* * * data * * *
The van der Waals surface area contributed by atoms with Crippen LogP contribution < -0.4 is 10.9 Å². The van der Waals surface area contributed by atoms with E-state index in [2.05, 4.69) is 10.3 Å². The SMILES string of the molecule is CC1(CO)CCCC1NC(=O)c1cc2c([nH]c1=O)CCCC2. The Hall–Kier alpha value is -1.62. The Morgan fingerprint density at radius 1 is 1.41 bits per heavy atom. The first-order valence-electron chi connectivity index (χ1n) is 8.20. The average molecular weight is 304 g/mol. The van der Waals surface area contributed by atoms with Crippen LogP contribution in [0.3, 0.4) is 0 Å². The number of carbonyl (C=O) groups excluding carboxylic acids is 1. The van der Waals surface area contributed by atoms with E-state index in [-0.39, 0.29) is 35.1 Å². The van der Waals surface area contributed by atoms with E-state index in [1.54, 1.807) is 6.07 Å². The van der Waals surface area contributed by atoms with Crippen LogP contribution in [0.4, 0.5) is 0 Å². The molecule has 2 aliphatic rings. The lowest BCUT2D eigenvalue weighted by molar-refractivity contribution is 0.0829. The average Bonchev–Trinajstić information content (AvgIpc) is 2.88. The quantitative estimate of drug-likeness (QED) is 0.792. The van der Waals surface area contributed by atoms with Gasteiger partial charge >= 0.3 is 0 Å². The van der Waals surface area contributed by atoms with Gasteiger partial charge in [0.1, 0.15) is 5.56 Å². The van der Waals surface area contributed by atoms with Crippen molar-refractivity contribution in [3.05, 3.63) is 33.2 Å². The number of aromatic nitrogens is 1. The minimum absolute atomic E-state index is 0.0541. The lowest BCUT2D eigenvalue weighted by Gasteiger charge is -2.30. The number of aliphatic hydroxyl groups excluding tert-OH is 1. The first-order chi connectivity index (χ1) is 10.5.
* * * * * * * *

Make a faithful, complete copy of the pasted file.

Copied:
The van der Waals surface area contributed by atoms with Crippen LogP contribution < -0.4 is 10.9 Å². The van der Waals surface area contributed by atoms with E-state index in [2.05, 4.69) is 10.3 Å². The SMILES string of the molecule is CC1(CO)CCCC1NC(=O)c1cc2c([nH]c1=O)CCCC2. The Hall–Kier alpha value is -1.62. The Morgan fingerprint density at radius 1 is 1.41 bits per heavy atom. The first-order valence-electron chi connectivity index (χ1n) is 8.20. The average molecular weight is 304 g/mol. The van der Waals surface area contributed by atoms with Crippen LogP contribution in [0.3, 0.4) is 0 Å². The number of carbonyl (C=O) groups excluding carboxylic acids is 1. The van der Waals surface area contributed by atoms with E-state index in [-0.39, 0.29) is 35.1 Å². The van der Waals surface area contributed by atoms with E-state index in [1.54, 1.807) is 6.07 Å². The van der Waals surface area contributed by atoms with Crippen LogP contribution in [0.4, 0.5) is 0 Å². The molecule has 2 aliphatic rings. The lowest BCUT2D eigenvalue weighted by molar-refractivity contribution is 0.0829. The average Bonchev–Trinajstić information content (AvgIpc) is 2.88. The quantitative estimate of drug-likeness (QED) is 0.792. The van der Waals surface area contributed by atoms with Gasteiger partial charge >= 0.3 is 0 Å². The van der Waals surface area contributed by atoms with Gasteiger partial charge in [0.1, 0.15) is 5.56 Å². The van der Waals surface area contributed by atoms with Crippen molar-refractivity contribution in [3.05, 3.63) is 33.2 Å². The number of aromatic nitrogens is 1. The minimum absolute atomic E-state index is 0.0541. The lowest BCUT2D eigenvalue weighted by Gasteiger charge is -2.30. The number of aliphatic hydroxyl groups excluding tert-OH is 1. The first-order chi connectivity index (χ1) is 10.5.